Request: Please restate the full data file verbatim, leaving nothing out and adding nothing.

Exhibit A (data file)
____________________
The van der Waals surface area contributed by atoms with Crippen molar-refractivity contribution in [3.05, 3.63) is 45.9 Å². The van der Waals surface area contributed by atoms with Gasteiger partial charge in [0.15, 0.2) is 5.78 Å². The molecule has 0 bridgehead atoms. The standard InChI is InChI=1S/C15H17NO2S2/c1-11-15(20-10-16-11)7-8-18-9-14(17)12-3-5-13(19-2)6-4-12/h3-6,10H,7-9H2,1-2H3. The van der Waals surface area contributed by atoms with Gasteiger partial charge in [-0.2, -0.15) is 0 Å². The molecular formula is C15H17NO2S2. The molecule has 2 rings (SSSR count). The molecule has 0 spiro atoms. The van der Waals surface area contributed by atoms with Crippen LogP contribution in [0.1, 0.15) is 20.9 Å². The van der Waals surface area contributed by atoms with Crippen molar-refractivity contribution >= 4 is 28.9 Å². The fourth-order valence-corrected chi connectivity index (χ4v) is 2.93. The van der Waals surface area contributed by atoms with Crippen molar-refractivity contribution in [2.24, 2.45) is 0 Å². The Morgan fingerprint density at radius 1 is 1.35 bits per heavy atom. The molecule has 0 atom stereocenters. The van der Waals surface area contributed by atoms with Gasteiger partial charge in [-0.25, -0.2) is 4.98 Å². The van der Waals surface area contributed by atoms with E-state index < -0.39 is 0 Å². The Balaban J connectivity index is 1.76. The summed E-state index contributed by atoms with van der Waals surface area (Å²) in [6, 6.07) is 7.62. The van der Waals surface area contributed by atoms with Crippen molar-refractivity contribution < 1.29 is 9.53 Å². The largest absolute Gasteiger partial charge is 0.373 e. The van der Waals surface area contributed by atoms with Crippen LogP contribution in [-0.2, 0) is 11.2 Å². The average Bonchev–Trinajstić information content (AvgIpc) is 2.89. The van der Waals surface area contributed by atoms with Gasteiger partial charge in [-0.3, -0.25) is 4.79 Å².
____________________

The van der Waals surface area contributed by atoms with Crippen molar-refractivity contribution in [3.05, 3.63) is 45.9 Å². The van der Waals surface area contributed by atoms with Gasteiger partial charge in [0.15, 0.2) is 5.78 Å². The molecule has 0 bridgehead atoms. The standard InChI is InChI=1S/C15H17NO2S2/c1-11-15(20-10-16-11)7-8-18-9-14(17)12-3-5-13(19-2)6-4-12/h3-6,10H,7-9H2,1-2H3. The van der Waals surface area contributed by atoms with Gasteiger partial charge in [-0.2, -0.15) is 0 Å². The molecular formula is C15H17NO2S2. The molecule has 2 rings (SSSR count). The molecule has 0 spiro atoms. The van der Waals surface area contributed by atoms with Crippen LogP contribution in [0.1, 0.15) is 20.9 Å². The van der Waals surface area contributed by atoms with Crippen molar-refractivity contribution >= 4 is 28.9 Å². The fourth-order valence-corrected chi connectivity index (χ4v) is 2.93. The van der Waals surface area contributed by atoms with Crippen molar-refractivity contribution in [2.24, 2.45) is 0 Å². The Morgan fingerprint density at radius 1 is 1.35 bits per heavy atom. The molecule has 0 atom stereocenters. The van der Waals surface area contributed by atoms with Gasteiger partial charge in [-0.25, -0.2) is 4.98 Å². The van der Waals surface area contributed by atoms with E-state index < -0.39 is 0 Å². The Balaban J connectivity index is 1.76. The summed E-state index contributed by atoms with van der Waals surface area (Å²) in [6, 6.07) is 7.62. The van der Waals surface area contributed by atoms with Crippen molar-refractivity contribution < 1.29 is 9.53 Å². The largest absolute Gasteiger partial charge is 0.373 e. The van der Waals surface area contributed by atoms with Crippen LogP contribution in [-0.2, 0) is 11.2 Å². The average Bonchev–Trinajstić information content (AvgIpc) is 2.89. The van der Waals surface area contributed by atoms with Gasteiger partial charge in [-0.3, -0.25) is 4.79 Å².